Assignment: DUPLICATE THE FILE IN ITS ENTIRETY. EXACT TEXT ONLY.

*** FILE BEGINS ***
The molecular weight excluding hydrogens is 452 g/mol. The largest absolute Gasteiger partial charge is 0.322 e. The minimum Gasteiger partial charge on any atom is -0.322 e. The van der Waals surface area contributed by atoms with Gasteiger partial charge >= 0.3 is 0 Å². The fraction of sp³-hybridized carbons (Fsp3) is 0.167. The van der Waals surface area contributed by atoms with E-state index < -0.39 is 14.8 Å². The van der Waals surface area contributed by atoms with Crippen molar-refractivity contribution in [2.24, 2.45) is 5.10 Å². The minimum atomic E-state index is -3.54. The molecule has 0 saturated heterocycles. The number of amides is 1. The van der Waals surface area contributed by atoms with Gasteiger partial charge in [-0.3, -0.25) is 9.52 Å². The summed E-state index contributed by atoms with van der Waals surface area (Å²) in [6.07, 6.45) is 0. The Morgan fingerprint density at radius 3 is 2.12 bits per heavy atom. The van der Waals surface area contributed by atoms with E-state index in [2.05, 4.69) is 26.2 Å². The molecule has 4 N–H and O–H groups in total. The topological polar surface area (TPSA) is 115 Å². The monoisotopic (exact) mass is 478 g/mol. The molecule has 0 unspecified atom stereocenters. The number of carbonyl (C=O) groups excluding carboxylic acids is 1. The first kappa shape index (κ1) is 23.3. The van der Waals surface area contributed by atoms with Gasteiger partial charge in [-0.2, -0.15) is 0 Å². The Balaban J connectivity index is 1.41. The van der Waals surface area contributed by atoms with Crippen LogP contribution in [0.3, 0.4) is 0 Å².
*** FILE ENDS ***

The molecular weight excluding hydrogens is 452 g/mol. The largest absolute Gasteiger partial charge is 0.322 e. The minimum Gasteiger partial charge on any atom is -0.322 e. The van der Waals surface area contributed by atoms with Gasteiger partial charge >= 0.3 is 0 Å². The fraction of sp³-hybridized carbons (Fsp3) is 0.167. The van der Waals surface area contributed by atoms with E-state index < -0.39 is 14.8 Å². The van der Waals surface area contributed by atoms with Crippen molar-refractivity contribution in [2.24, 2.45) is 5.10 Å². The minimum atomic E-state index is -3.54. The molecule has 0 saturated heterocycles. The number of amides is 1. The van der Waals surface area contributed by atoms with Gasteiger partial charge in [-0.3, -0.25) is 9.52 Å². The summed E-state index contributed by atoms with van der Waals surface area (Å²) in [6.07, 6.45) is 0. The Morgan fingerprint density at radius 3 is 2.12 bits per heavy atom. The van der Waals surface area contributed by atoms with E-state index in [2.05, 4.69) is 26.2 Å². The molecule has 4 N–H and O–H groups in total. The topological polar surface area (TPSA) is 115 Å². The monoisotopic (exact) mass is 478 g/mol. The molecule has 0 unspecified atom stereocenters. The number of carbonyl (C=O) groups excluding carboxylic acids is 1. The first kappa shape index (κ1) is 23.3. The van der Waals surface area contributed by atoms with Gasteiger partial charge in [-0.2, -0.15) is 0 Å². The Balaban J connectivity index is 1.41. The van der Waals surface area contributed by atoms with Crippen LogP contribution in [0.3, 0.4) is 0 Å².